The steady stream of resolution agreements between providers and the HHS Office for Civil Rights (OCR) for failures to provide patients their medical records might strike some as overkill. As of the end of March, there were 18 such settlements, which collectively brought OCR $918,500. But because OCR is 10 years late drafting a regulation for sharing penalties, none of that money went to the individuals who struggled to get their protected health information (PHI).
OCR embarked on its “Right of Access Initiative” in September 2019 with an $85,000 settlement with Bayfront Health of St. Petersburg, Florida. It ended March with two new settlements announced days apart: Village Plastic Surgery (VPS) in New Jersey paid $30,000 and agreed to a one-year corrective action plan, while the price for a behavioral health system in Massachusetts was $65,000 and a one-year CAP.
But at least one health care attorney says bring ‘em on.
“I don’t think 18 is too many; I don’t think 100 is too many,” Jeff Drummond, partner with Jackson Walker LLP in Dallas, told RPP. “I’m actually quite glad to see OCR taking an approach like this. I’ve always felt that OCR’s enforcement strategy has been deeply flawed.”
Drummond takes the position that OCR’s approach should be to have “a couple thousand enforcement actions that result in $10,000 penalties [rather] than the handful of multimillion-dollar ones. Having a few super-big-dollar cases is a good thing, don’t get me wrong, and I do like the fact that OCR doesn’t levy fines if the covered entity responds properly and respectfully,” he said. Yet, “there just needs to be some more gentle nudging so that people learn their lessons.”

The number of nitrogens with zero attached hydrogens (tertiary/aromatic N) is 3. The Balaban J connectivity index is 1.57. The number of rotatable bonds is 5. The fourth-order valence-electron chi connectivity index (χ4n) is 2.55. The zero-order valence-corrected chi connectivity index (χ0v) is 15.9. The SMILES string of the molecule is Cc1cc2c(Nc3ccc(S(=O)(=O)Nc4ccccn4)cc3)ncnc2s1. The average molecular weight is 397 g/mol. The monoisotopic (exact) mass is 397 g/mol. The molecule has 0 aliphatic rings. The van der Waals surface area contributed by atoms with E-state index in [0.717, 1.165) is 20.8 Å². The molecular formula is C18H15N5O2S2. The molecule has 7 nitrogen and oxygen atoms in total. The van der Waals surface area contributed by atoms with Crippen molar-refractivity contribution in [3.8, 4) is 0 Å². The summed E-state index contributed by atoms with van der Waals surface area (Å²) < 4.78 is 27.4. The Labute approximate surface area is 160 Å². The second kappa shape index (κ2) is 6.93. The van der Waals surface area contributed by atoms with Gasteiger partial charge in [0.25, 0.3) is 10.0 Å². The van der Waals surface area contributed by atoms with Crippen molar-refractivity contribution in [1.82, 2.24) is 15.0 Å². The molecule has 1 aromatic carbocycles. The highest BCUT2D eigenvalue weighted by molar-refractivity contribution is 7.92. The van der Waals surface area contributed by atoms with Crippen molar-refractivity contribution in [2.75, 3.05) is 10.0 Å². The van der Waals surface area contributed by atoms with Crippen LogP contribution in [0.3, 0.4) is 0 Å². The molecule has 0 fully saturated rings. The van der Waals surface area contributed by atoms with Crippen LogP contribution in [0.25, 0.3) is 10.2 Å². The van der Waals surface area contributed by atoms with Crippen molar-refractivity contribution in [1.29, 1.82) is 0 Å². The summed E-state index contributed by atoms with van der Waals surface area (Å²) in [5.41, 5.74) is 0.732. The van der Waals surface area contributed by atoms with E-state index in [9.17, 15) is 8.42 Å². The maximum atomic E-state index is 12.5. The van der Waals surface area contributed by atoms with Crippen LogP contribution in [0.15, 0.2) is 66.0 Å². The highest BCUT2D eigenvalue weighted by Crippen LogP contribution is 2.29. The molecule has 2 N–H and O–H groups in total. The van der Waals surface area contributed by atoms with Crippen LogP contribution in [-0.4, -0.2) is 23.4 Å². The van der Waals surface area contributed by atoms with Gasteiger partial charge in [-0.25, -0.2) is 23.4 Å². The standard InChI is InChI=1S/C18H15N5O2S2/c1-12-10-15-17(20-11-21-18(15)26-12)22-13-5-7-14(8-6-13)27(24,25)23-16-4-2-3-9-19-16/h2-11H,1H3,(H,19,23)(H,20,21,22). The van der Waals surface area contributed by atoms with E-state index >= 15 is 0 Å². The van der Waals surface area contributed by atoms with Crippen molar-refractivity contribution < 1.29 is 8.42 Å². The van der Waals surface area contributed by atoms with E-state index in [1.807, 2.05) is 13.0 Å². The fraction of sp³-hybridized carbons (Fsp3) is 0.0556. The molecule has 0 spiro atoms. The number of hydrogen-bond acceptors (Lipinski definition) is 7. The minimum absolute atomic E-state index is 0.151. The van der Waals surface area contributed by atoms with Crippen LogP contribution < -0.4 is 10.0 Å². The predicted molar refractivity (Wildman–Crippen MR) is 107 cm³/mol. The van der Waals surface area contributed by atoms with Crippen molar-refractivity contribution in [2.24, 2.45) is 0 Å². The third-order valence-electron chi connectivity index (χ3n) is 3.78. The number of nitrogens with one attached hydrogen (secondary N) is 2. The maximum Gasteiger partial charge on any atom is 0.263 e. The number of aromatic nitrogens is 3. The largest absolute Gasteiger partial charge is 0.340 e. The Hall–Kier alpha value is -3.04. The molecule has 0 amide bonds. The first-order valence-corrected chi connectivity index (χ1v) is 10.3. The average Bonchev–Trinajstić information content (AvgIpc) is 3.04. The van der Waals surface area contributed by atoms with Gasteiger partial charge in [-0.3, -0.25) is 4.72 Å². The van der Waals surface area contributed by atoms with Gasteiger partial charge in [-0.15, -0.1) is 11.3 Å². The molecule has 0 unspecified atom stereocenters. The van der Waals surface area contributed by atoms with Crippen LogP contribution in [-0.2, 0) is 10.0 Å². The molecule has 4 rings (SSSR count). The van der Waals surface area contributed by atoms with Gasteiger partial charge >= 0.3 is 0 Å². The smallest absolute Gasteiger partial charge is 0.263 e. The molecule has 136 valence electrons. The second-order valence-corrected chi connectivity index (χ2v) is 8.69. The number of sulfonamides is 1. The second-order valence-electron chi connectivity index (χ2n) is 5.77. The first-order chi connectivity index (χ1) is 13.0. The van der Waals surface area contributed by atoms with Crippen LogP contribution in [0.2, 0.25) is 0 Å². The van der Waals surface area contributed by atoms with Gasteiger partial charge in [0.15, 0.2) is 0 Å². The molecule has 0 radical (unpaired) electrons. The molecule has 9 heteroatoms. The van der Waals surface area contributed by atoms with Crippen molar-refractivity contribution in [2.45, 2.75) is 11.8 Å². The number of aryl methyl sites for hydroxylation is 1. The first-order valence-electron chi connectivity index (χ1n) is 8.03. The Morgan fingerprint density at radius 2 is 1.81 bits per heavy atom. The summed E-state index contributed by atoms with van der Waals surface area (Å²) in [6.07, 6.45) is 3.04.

One Complaint Triggered Enforcement
Like other such settlements, the 18th announced March 26 shows that a covered entity may face an enforcement action based on a single complaint. Also of note, in this case, the patient submitted a complaint just one month after requesting the records, and OCR, unlike other settlements, doesn’t seem to have provided any technical assistance before moving to a settlement.
OCR received a complaint in September 2019 that VPS “failed to take timely action in response to a patient’s records access request made in August 2019.” After OCR’s investigation, “VPS sent the patient their requested records.”
Under the CAP, VPS is required to revise its policies and procedures for records access, submit them to OCR for approval, and retrain workers on any new ones. One unusual requirement is that every 90 days during the CAP, VPS must send HHS a list of how it handled access requests along with “the date request received, date request completed, format requested, format provided, number of pages (if provided in paper format), and cost, excluding postage.” This requirement was also part of the CAP for Housing Works Inc., which settled its access investigation with OCR for $38,000 in June.
The settlement OCR had announced two days earlier with a behavioral health provider shared more in common with other cases. According to OCR, Arbour Hospital of Massachusetts received a records request in May 2019, prompting a complaint in July of that year to OCR.
That month OCR “provided technical assistance regarding an individual’s right of access to protected health information and closed the complaint,” but six days later, the individual filed a second complaint because the records were still not provided. It is not required to provide periodic updates of its access requests. Both VPS and Arbour must file annual reports during the CAP period describing any possible violations of the access requirements and how they were addressed.